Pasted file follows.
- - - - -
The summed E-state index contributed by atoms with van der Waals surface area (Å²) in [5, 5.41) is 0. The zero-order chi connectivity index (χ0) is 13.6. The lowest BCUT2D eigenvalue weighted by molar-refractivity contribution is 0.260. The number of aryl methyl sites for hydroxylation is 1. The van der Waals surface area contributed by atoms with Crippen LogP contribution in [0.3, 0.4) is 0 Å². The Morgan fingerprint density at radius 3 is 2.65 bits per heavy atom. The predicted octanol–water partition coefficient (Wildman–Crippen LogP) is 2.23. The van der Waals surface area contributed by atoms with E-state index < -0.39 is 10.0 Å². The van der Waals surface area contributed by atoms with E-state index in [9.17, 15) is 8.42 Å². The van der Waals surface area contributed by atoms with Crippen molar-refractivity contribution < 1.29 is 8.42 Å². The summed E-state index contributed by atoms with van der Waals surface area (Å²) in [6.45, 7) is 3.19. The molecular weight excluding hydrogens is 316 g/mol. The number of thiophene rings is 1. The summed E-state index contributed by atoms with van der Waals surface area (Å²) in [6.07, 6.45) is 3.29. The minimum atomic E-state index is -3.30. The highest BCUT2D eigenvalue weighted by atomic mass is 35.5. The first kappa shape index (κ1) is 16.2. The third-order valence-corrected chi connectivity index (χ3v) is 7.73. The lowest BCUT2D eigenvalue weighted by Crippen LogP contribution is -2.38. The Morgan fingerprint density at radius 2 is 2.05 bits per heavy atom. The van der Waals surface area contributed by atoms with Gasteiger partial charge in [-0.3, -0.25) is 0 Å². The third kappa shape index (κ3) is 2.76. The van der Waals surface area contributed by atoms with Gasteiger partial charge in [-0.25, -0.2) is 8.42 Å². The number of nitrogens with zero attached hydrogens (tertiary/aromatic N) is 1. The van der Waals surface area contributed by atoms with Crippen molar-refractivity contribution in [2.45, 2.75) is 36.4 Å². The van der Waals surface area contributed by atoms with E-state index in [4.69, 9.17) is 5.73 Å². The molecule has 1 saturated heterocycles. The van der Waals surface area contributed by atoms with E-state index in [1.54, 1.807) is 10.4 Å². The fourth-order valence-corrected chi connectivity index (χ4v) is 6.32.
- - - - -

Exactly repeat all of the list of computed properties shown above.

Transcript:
The summed E-state index contributed by atoms with van der Waals surface area (Å²) in [5, 5.41) is 0. The zero-order chi connectivity index (χ0) is 13.6. The lowest BCUT2D eigenvalue weighted by molar-refractivity contribution is 0.260. The number of aryl methyl sites for hydroxylation is 1. The van der Waals surface area contributed by atoms with Crippen LogP contribution in [0.3, 0.4) is 0 Å². The Morgan fingerprint density at radius 3 is 2.65 bits per heavy atom. The predicted octanol–water partition coefficient (Wildman–Crippen LogP) is 2.23. The van der Waals surface area contributed by atoms with E-state index < -0.39 is 10.0 Å². The van der Waals surface area contributed by atoms with E-state index in [9.17, 15) is 8.42 Å². The van der Waals surface area contributed by atoms with Crippen molar-refractivity contribution < 1.29 is 8.42 Å². The summed E-state index contributed by atoms with van der Waals surface area (Å²) in [6.45, 7) is 3.19. The molecular weight excluding hydrogens is 316 g/mol. The number of thiophene rings is 1. The summed E-state index contributed by atoms with van der Waals surface area (Å²) in [6.07, 6.45) is 3.29. The minimum atomic E-state index is -3.30. The highest BCUT2D eigenvalue weighted by atomic mass is 35.5. The first kappa shape index (κ1) is 16.2. The third-order valence-corrected chi connectivity index (χ3v) is 7.73. The lowest BCUT2D eigenvalue weighted by Crippen LogP contribution is -2.38. The Morgan fingerprint density at radius 2 is 2.05 bits per heavy atom. The van der Waals surface area contributed by atoms with Gasteiger partial charge in [-0.3, -0.25) is 0 Å². The third kappa shape index (κ3) is 2.76. The van der Waals surface area contributed by atoms with Gasteiger partial charge in [-0.25, -0.2) is 8.42 Å². The number of nitrogens with zero attached hydrogens (tertiary/aromatic N) is 1. The van der Waals surface area contributed by atoms with Crippen molar-refractivity contribution in [2.45, 2.75) is 36.4 Å². The van der Waals surface area contributed by atoms with E-state index in [4.69, 9.17) is 5.73 Å². The molecule has 1 saturated heterocycles. The van der Waals surface area contributed by atoms with E-state index in [1.54, 1.807) is 10.4 Å². The fourth-order valence-corrected chi connectivity index (χ4v) is 6.32.